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Im replacing 1 fuel injector in my 2017 6.7 I have a few questions. When removing injectors do you need to release fuel pressure before disconnecting fuel line from rail to connecting tube?

Also when reinstalling the exhaust rocker can I just torque the bolts back to specs or do I need to adjust something else?
 

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No need to release pressure . generally I adjust the lash on all rockers since in there. But at least check the 1s you remove just good practice.

Sent from my ONEPLUS A6013 using Tapatalk
 

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Yeah, you need to re-set the lash on the rocker, you can't just tighten it down blind.

And, be super super careful with the wire harness connector studs on the top of the injectors, they are very soft and snap off very easily when tightening the nuts down on them.
 

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Yeah, you need to re-set the lash on the rocker, you can't just tighten it down blind.

And, be super super careful with the wire harness connector studs on the top of the injectors, they are very soft and snap off very easily when tightening the nuts down on them.
Ok thanks for the tips! How do I adjust the rockets? Is there a good tutorial on how to do it?
 

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To adjust valve lash, be it with a hydraulic or mechanical cam, you need to have the lifter on the heel or base circle of the camshaft lobe, and there are a couple of ways to get there. The first is the exhaust opening and intake closing method (EO/IC). Starting with cylinder No. 1 (usually the head that is farthest forward on the block is No. 1, or see our handy charts) with the valve cover off, rotate the engine until the exhaust pushrod begins to move upward. This is the point at which the exhaust valve is opening (EO), meaning the piston is through with the power stroke and nearing BDC, and it's about to begin the exhaust stroke. At this point, the intake valve is closed and the lifter is on the base circle of the camshaft and can be adjusted. To adjust lash with hydraulic lifters, simply grab the pushrod and back off the rocker-arm adjusting nut until you feel lash between the pushrod and the rocker arm. Turn the rocker arm adjusting nut while rotating the pushrod until there is no more play between the pushrod and the rocker arm, then tighten the adjusting nut one half turn. That's it, you're done. To adjust the exhaust lash, turn the engine over until the exhaust valve has completed its lift cycle and the intake valve is closed about three-quarters of the way (IC). Now, the exhaust lifter is on the base circle because the piston is finishing the intake stroke and about to begin compression. Set the lash on the exhaust valve and you're done. This needs to be done for each cylinder. But there is another way.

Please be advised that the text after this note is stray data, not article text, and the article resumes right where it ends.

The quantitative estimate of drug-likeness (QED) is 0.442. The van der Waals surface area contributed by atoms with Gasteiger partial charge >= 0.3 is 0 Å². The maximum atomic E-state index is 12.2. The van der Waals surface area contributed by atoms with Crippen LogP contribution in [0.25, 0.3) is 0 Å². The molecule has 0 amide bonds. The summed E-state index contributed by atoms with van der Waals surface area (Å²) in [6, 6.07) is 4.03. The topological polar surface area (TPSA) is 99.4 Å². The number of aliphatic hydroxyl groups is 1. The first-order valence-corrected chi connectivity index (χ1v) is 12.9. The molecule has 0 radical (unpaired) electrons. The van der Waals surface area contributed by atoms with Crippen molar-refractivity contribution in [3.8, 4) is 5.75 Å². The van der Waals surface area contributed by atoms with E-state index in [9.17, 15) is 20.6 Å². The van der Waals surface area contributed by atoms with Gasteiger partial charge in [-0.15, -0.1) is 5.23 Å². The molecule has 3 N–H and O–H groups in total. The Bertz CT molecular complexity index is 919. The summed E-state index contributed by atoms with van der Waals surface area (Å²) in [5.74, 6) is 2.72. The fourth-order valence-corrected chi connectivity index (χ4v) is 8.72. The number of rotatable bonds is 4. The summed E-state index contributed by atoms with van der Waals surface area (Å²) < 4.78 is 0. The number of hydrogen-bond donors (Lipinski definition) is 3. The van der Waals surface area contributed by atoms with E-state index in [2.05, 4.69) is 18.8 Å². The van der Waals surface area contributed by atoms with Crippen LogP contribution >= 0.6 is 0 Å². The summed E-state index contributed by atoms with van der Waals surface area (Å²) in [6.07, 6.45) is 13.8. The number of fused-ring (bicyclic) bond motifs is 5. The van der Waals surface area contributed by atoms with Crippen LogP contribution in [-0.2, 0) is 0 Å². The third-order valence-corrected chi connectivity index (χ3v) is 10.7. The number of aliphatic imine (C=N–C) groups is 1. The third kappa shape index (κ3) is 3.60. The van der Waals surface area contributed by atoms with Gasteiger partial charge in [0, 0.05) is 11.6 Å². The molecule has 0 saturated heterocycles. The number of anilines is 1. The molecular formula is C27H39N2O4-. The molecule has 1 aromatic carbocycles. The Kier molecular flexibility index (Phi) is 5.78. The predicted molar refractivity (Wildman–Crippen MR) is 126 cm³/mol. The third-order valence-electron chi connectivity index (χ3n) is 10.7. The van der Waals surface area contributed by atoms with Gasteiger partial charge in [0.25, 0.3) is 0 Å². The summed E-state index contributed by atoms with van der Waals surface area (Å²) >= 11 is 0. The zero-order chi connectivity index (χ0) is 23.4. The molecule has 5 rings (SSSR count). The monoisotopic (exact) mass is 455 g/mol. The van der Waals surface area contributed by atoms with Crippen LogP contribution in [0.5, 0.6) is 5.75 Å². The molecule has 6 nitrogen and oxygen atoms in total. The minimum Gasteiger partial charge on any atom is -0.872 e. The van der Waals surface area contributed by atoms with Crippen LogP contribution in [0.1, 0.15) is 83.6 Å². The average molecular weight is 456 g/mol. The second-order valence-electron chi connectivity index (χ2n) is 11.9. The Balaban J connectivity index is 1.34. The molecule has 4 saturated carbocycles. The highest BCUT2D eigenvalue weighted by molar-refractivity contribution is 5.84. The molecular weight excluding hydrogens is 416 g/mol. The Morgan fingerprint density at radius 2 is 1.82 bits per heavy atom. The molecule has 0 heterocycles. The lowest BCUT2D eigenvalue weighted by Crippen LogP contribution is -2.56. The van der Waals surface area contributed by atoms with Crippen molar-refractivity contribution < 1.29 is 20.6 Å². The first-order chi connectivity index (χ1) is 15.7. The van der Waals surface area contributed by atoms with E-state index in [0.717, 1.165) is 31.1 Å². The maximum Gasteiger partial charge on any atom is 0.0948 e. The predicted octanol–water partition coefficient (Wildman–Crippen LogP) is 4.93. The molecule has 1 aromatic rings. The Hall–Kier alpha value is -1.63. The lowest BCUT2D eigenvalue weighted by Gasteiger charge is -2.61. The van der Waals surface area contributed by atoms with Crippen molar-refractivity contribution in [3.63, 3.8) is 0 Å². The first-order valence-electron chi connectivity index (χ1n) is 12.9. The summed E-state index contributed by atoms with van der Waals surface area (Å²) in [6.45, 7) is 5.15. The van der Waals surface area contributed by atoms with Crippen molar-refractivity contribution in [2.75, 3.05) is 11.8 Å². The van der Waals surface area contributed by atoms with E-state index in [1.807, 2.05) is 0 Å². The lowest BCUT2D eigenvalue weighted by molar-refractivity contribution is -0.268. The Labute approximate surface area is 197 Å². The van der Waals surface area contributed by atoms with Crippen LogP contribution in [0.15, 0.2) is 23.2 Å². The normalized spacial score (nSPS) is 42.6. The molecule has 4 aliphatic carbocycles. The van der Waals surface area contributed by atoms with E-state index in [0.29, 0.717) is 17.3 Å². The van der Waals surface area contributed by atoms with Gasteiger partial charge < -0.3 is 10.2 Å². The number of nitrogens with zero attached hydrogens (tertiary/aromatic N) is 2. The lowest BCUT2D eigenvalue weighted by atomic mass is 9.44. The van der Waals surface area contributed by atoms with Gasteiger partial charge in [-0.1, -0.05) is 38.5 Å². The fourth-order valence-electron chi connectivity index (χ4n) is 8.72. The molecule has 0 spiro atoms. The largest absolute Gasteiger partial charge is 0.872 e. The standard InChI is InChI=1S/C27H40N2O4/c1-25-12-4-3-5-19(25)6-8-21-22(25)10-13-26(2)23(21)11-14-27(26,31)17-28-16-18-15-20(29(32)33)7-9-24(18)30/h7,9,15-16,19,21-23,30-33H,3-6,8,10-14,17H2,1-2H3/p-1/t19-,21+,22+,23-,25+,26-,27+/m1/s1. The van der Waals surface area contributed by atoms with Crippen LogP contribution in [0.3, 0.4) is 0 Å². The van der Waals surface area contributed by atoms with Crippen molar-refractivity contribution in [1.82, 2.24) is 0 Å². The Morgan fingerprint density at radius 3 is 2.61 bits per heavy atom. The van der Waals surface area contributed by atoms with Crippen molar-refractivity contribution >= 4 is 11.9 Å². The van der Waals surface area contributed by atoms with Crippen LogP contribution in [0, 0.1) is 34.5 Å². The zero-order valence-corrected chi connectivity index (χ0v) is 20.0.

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Thanks a lot for the help guys, I'm confident I'll be able to do it now.
 

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The method in @terb comment is for hydraulic lifter cams, the 6.7 Cummins has a solid lifter cam and you need to set the lash with a feeler gauge. I believe the clearance for the exhaust valve is .018" and .016" for the intake.
@Gsjunk I would highly suggest you have an experienced shop do this work since it sounds like you have never done this work before. It's very critical that it gets done correctly or you could end up with a big expensive mess on your hands.
 

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The method in @terb comment is for hydraulic lifter cams, the 6.7 Cummins has a solid lifter cam and you need to set the lash with a feeler gauge. I believe the clearance for the exhaust valve is .018" and .016" for the intake.
@Gsjunk I would highly suggest you have an experienced shop do this work since it sounds like you have never done this work before. It's very critical that it gets done correctly or you could end up w
Sorry, way off on rocker clearance. 0.010” on intake and 0.026” on exhaust. If you can fit in a 0.009” or 0.027”, it’s too loose. This is not an impossible job but don’t forget if you screw up you just bought yourself multiple new parts, a tow to a shop and a pain in the rear!
 

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Sorry, way off on rocker clearance. 0.010” on intake and 0.026” on exhaust. If you can fit in a 0.009” or 0.027”, it’s too loose. This is not an impossible job but don’t forget if you screw up you just bought yourself multiple new parts, a tow to a shop and a pain in the rear!